Autoclave Suppliers Service Plans

There’s a one-question test to see if the autoclave supplier you’re talking to is doing right by you:

“Can you send me a quote for your 150 liter front loading autoclave?”

Although it may seem counter-intuitive, if he or she answers with a “Yes”–that’s a bad sign. If there are no follow-up questions–or, Heaven forbid, he or she launches right into a sales pitch for their “service contract”–run!

Have a Long Talk With Your Autoclave Supplier

As a rule, a quick sales call with an autoclave supplier is not a good thing. A proper Requirements Analysis takes more than a few minutes, and should consist of questions that address both the equipment and the environment in which it will operate.

Although there are many tasks for which autoclaves are basically interchangeable, when the wrong equipment is specified, the initial purchase cost of the autoclave can be dwarfed by its maintenance costs.

For example, a responsible sterilizer supplier will always ask about your water source and quality. While the greater Chicago area has excellent city water (as well as excellent research institutions and hospitals), much of central Illinois’s water is high in mineral content (so called “hard water”). For many applications this is totally inconsequential, but a hard water supply can be very damaging to an autoclave’s plumbing and seals. On the other hand, a poorly maintained water softener can introduce enough chloride into the water to cause chloride stress corrosion in the 304 or 316L stainless steel pressure vessels used in steam autoclaves. A “standard” autoclave being fed hard water will likely need to be rebuilt quarterly–by a supplier-certified technician.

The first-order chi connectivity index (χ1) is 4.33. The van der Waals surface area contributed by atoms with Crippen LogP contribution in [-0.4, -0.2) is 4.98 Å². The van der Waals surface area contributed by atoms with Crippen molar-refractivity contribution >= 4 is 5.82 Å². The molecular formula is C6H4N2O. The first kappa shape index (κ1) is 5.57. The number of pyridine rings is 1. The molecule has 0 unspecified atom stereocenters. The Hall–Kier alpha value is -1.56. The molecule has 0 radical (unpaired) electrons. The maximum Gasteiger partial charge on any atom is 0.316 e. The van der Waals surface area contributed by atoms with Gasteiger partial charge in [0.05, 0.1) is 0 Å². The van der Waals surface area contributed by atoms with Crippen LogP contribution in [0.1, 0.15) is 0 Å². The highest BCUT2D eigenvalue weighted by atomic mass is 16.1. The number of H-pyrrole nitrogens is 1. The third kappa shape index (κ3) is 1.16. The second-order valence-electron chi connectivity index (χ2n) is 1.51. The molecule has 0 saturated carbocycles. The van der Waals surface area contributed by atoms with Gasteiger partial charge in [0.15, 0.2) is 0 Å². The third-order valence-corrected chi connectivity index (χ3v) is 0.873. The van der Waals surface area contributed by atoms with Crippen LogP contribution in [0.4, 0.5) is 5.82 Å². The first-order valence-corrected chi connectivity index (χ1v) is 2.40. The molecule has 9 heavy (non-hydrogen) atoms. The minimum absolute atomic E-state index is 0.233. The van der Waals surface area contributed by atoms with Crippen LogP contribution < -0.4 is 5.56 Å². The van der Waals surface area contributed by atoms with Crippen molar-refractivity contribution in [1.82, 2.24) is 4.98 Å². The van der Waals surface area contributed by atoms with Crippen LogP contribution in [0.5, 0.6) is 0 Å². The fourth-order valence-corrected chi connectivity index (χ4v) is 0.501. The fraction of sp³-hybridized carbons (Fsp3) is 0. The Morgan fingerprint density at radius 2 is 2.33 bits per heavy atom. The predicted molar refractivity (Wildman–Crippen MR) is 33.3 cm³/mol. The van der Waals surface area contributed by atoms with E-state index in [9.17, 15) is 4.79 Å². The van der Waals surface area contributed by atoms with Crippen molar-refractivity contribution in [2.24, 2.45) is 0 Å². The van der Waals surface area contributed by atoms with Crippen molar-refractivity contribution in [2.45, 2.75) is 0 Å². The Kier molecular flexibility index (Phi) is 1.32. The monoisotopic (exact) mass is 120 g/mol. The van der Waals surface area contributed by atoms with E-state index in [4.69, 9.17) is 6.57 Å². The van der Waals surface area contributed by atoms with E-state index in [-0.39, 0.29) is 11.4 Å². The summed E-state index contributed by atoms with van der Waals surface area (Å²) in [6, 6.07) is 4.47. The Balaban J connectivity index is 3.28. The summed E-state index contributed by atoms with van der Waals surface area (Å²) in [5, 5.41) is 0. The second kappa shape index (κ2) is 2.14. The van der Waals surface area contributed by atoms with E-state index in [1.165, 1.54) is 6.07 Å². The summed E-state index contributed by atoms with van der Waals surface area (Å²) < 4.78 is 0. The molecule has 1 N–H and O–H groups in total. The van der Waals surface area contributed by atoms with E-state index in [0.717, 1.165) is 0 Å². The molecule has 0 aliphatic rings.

Avoid Entering a “Service Relationship” with Your Autoclave Supplier

The unfortunate truth is that if you don’t get the right product to begin with, you’ll likely end up in a “service relationship” that, over the lifetime of the autoclave, will cost many times the unit’s purchase price. Such long-term service relationships can be great for the sterilizer supplier–who will be selling you service and parts for your sterilizer well into the next decade–but aren’t necessarily what’s best for your research or lab.

Your autoclave isn’t an off-the-shelf item; any issue–from hard water in a metropolitan suburb to unreliable power supplies at a remote research camp–should be fully explored with your autoclave supplier long before anyone asks you to issue a purchase order.